NFL rules are a Joke
Think about a basketball referee that calls a foul after the crowd moans and boos. Sometimes they call a foul to make up for the one they missed.
The Phoenix Suns' season is officially over, and they've missed the playoffs for the eighth consecutive year. Of course, every basketball fan has known for months that the team had no shot at a postseason berth—the Suns fired head coach Earl Watson just three games into the season and were 12 games below .500 by mid-December. Finishing up at 21-61, the Suns have the worst record in the NBA, but star shooting guard Devin Booker has his mind set on finally turning around the team's losing ways—and soon.
“I'm done not making the playoffs,” Booker told reporters. “I'm serious. This is probably my last year ever not making the playoffs.”
Booker, of course, deserves no blame for the Suns' disastrous campaign. The 21-year-old phenom averaged a whopping 24.9 points per game to go along with 4.7 assists and 4.5 rebounds, providing one of the few bright spots on a roster desperate for talent. Aside from missing a good chunk of games due to injuries, Booker did just about all that could be reasonably expected of him this season. In the 54 games Booker played, the Suns' winning percentage was 29.6, which doesn't seem noteworthy until you consider that the team won a pathetic 17.9 percent of its games without its top weapon.
Booker wasn't flawless, however. Areas in which he could improve include scoring efficiency (43.2 field-goal percentage) and taking care of the basketball (3.6 turnovers per game). Of course, those numbers are in part a result of a lack of talent surrounding Booker, which forces him to frequently attempt difficult plays.
Clearly a talented kid who has plenty of room to grow, Booker's win-now mentality is encouraging. If he puts in the work—which it seems he is willing to do—he could become a truly special player. But the Suns will still need to provide more help if they want to build a contender around their sharpshooting youngster.
Fortunately, the Suns are in a great position to add young talent, as they have the best odds of all NBA teams to land the top pick in this year's draft. Phoenix should have a strong chance at nabbing a big man like DeAndre Ayton or Marvin Bagley, which would be a huge addition to a team whose talent is mostly on the perimeter (Booker, T.J. Warren, Josh Jackson). If Booker continues down the path to superstardom, Warren and Jackson develop, and the Phoenix executives make a good choice at the top of the draft, this team could get back to a winning culture in the near future.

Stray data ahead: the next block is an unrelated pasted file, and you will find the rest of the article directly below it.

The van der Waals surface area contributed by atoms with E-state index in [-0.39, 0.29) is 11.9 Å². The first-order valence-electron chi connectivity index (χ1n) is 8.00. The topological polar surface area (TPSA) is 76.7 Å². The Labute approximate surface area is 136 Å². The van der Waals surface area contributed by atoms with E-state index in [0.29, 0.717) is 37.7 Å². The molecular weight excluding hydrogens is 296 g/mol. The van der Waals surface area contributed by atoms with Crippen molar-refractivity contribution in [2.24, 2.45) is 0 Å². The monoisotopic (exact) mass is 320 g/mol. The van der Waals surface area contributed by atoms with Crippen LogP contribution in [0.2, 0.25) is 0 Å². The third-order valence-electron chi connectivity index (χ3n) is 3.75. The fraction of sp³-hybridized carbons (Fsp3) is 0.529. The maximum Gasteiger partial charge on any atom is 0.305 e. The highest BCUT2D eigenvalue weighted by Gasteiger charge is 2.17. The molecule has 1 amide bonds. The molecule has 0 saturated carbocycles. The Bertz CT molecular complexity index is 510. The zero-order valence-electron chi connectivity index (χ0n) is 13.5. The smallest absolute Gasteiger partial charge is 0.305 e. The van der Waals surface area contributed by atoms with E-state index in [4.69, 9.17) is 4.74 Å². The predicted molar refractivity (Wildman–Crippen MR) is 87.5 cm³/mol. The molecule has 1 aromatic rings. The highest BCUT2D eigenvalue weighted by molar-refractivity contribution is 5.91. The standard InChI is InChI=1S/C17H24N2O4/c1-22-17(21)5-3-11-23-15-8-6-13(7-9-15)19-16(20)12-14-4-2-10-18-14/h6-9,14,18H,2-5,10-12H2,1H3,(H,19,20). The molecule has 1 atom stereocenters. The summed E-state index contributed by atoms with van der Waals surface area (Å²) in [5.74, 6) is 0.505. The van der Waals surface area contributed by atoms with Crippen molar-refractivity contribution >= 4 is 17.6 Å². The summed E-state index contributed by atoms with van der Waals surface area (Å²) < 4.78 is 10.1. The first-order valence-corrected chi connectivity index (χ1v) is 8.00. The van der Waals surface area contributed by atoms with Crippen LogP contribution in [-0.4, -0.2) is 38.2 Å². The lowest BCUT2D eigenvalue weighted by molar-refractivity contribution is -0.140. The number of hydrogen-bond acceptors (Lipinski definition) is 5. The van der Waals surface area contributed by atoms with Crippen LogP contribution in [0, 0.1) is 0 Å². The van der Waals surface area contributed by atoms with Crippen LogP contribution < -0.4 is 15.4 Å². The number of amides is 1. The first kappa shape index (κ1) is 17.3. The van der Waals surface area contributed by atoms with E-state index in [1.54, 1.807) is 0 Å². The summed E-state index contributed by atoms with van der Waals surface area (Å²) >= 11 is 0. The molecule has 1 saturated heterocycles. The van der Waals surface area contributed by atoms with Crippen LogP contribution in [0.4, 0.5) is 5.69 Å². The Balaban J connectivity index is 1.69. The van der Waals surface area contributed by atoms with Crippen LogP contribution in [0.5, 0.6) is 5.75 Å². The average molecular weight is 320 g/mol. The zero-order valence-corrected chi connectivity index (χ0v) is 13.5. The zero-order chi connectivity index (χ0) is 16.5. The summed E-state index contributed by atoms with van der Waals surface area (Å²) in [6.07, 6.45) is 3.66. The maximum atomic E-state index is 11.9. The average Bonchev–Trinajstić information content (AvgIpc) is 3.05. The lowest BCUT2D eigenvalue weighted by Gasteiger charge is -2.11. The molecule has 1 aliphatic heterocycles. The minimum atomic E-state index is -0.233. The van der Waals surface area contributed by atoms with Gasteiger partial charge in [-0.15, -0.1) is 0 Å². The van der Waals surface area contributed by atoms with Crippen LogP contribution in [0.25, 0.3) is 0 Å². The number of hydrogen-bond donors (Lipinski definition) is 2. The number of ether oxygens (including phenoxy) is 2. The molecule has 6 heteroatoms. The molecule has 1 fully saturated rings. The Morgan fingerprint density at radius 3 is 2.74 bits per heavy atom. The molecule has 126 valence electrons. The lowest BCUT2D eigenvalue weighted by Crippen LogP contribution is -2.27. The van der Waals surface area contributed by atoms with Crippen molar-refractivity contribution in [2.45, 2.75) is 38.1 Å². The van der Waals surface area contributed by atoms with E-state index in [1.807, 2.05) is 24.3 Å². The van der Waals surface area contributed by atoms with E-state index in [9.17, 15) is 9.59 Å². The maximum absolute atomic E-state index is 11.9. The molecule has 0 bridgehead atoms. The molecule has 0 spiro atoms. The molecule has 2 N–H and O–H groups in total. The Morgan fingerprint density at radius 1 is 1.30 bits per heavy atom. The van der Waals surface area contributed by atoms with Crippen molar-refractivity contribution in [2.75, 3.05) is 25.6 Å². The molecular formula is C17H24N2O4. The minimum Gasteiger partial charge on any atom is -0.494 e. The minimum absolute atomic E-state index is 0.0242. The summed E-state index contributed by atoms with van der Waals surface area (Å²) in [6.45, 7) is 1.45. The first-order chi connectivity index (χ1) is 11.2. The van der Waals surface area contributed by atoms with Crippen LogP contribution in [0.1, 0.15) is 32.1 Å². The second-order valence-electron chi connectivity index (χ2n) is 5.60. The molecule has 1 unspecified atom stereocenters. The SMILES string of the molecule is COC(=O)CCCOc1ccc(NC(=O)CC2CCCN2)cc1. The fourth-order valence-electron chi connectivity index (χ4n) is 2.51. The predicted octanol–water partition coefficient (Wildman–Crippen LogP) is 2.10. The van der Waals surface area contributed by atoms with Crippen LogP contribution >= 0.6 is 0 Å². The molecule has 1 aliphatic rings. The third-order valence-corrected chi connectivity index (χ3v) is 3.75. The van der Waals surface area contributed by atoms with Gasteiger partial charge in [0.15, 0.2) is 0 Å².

Booker, however, may have to struggle through another non-playoff campaign or two before getting a taste of the postseason. In order to reach the playoffs next year, the Suns would have to leapfrog not only non-playoff teams like the Los Angeles Clippers and Lakers but also playoff-caliber squads like the Minnesota Timberwolves, Denver Nuggets, and New Orleans Pelicans. The Suns making that kind of leap seems highly unlikely, especially considering how raw college prospects are these days.
The Suns have some strong assets, from a potential superstar in Booker to a rock-solid role-playing big man in Alex Len to one of the top four picks in the upcoming draft. If Phoenix can develop all of those assets to their full potential, the team could be dangerous, but the key word is “develop.” These things take time, and as eager as Booker is to fight his way into the postseason, he's going to have to wait for a playoff-caliber supporting cast to grow around him.